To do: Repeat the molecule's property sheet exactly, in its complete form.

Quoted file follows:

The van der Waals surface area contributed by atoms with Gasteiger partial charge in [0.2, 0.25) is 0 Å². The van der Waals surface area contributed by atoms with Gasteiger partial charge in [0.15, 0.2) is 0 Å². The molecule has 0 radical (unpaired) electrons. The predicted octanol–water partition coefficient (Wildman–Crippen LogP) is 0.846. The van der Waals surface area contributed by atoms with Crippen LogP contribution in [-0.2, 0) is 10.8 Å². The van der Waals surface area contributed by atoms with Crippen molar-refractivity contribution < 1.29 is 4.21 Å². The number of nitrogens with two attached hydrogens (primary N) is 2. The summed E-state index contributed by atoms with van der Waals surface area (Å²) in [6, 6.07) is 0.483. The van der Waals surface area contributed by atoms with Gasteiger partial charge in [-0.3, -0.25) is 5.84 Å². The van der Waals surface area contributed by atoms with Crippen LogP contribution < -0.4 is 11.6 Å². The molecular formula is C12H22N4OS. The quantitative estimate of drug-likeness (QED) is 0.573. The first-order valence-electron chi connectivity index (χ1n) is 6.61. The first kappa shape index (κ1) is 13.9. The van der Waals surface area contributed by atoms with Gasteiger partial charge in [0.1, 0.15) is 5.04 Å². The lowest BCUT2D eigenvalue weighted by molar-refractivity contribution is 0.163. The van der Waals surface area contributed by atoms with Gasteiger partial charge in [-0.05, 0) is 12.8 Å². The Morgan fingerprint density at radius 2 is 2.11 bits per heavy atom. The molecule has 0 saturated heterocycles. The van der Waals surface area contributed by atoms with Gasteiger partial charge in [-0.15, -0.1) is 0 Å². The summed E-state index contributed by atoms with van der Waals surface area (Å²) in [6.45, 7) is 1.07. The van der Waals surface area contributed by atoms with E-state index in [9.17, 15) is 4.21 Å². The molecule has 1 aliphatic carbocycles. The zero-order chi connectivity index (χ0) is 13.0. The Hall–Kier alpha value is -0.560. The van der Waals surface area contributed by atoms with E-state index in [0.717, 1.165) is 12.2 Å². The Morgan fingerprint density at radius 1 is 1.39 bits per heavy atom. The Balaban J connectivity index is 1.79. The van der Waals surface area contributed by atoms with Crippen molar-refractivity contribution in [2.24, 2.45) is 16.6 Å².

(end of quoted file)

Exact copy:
The van der Waals surface area contributed by atoms with Gasteiger partial charge in [0.2, 0.25) is 0 Å². The van der Waals surface area contributed by atoms with Gasteiger partial charge in [0.15, 0.2) is 0 Å². The molecule has 0 radical (unpaired) electrons. The predicted octanol–water partition coefficient (Wildman–Crippen LogP) is 0.846. The van der Waals surface area contributed by atoms with Crippen LogP contribution in [-0.2, 0) is 10.8 Å². The van der Waals surface area contributed by atoms with Crippen molar-refractivity contribution < 1.29 is 4.21 Å². The number of nitrogens with two attached hydrogens (primary N) is 2. The summed E-state index contributed by atoms with van der Waals surface area (Å²) in [6, 6.07) is 0.483. The van der Waals surface area contributed by atoms with Gasteiger partial charge in [-0.3, -0.25) is 5.84 Å². The van der Waals surface area contributed by atoms with Crippen LogP contribution < -0.4 is 11.6 Å². The molecular formula is C12H22N4OS. The quantitative estimate of drug-likeness (QED) is 0.573. The first-order valence-electron chi connectivity index (χ1n) is 6.61. The first kappa shape index (κ1) is 13.9. The van der Waals surface area contributed by atoms with Gasteiger partial charge in [0.1, 0.15) is 5.04 Å². The lowest BCUT2D eigenvalue weighted by molar-refractivity contribution is 0.163. The van der Waals surface area contributed by atoms with Gasteiger partial charge in [-0.05, 0) is 12.8 Å². The Morgan fingerprint density at radius 2 is 2.11 bits per heavy atom. The molecule has 0 saturated heterocycles. The van der Waals surface area contributed by atoms with Gasteiger partial charge in [-0.15, -0.1) is 0 Å². The summed E-state index contributed by atoms with van der Waals surface area (Å²) in [6.45, 7) is 1.07. The van der Waals surface area contributed by atoms with E-state index in [9.17, 15) is 4.21 Å². The molecule has 1 aliphatic carbocycles. The zero-order chi connectivity index (χ0) is 13.0. The Hall–Kier alpha value is -0.560. The van der Waals surface area contributed by atoms with E-state index in [0.717, 1.165) is 12.2 Å². The Morgan fingerprint density at radius 1 is 1.39 bits per heavy atom. The Balaban J connectivity index is 1.79. The van der Waals surface area contributed by atoms with Crippen molar-refractivity contribution in [2.24, 2.45) is 16.6 Å².